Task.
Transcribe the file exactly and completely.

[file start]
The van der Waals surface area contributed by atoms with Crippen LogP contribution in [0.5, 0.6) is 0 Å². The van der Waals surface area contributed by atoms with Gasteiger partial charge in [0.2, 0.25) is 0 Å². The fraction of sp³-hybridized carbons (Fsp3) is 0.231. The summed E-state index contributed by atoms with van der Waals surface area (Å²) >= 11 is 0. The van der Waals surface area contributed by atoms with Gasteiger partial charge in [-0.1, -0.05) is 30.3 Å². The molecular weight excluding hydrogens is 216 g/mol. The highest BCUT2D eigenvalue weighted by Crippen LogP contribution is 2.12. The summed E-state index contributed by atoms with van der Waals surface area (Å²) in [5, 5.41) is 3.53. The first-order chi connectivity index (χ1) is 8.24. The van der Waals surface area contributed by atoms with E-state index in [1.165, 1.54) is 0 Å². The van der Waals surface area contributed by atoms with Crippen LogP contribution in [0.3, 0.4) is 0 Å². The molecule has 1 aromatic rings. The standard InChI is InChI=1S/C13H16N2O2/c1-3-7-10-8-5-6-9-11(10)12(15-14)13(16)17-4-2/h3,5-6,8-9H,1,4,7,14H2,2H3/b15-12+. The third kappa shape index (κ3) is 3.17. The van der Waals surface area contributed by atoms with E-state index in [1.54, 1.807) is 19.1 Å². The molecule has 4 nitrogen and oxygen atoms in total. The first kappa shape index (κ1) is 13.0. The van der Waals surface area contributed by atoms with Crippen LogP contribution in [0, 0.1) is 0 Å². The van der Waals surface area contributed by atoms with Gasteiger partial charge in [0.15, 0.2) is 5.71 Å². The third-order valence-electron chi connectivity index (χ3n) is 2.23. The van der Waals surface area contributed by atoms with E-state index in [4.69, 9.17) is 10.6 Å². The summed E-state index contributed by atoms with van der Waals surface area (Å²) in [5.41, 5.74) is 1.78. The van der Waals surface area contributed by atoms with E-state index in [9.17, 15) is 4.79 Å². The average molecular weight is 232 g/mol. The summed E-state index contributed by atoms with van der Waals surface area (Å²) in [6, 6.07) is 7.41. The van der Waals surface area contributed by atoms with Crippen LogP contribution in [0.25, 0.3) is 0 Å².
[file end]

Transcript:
The van der Waals surface area contributed by atoms with Crippen LogP contribution in [0.5, 0.6) is 0 Å². The van der Waals surface area contributed by atoms with Gasteiger partial charge in [0.2, 0.25) is 0 Å². The fraction of sp³-hybridized carbons (Fsp3) is 0.231. The summed E-state index contributed by atoms with van der Waals surface area (Å²) >= 11 is 0. The van der Waals surface area contributed by atoms with Gasteiger partial charge in [-0.1, -0.05) is 30.3 Å². The molecular weight excluding hydrogens is 216 g/mol. The highest BCUT2D eigenvalue weighted by Crippen LogP contribution is 2.12. The summed E-state index contributed by atoms with van der Waals surface area (Å²) in [5, 5.41) is 3.53. The first-order chi connectivity index (χ1) is 8.24. The van der Waals surface area contributed by atoms with E-state index in [1.165, 1.54) is 0 Å². The van der Waals surface area contributed by atoms with Crippen LogP contribution in [0.3, 0.4) is 0 Å². The molecule has 1 aromatic rings. The standard InChI is InChI=1S/C13H16N2O2/c1-3-7-10-8-5-6-9-11(10)12(15-14)13(16)17-4-2/h3,5-6,8-9H,1,4,7,14H2,2H3/b15-12+. The third kappa shape index (κ3) is 3.17. The van der Waals surface area contributed by atoms with E-state index in [1.54, 1.807) is 19.1 Å². The molecule has 4 nitrogen and oxygen atoms in total. The first kappa shape index (κ1) is 13.0. The van der Waals surface area contributed by atoms with Crippen LogP contribution in [0, 0.1) is 0 Å². The van der Waals surface area contributed by atoms with Gasteiger partial charge in [0.15, 0.2) is 5.71 Å². The third-order valence-electron chi connectivity index (χ3n) is 2.23. The van der Waals surface area contributed by atoms with E-state index in [4.69, 9.17) is 10.6 Å². The summed E-state index contributed by atoms with van der Waals surface area (Å²) in [5.41, 5.74) is 1.78. The van der Waals surface area contributed by atoms with E-state index in [9.17, 15) is 4.79 Å². The average molecular weight is 232 g/mol. The summed E-state index contributed by atoms with van der Waals surface area (Å²) in [6, 6.07) is 7.41. The van der Waals surface area contributed by atoms with Crippen LogP contribution in [0.25, 0.3) is 0 Å².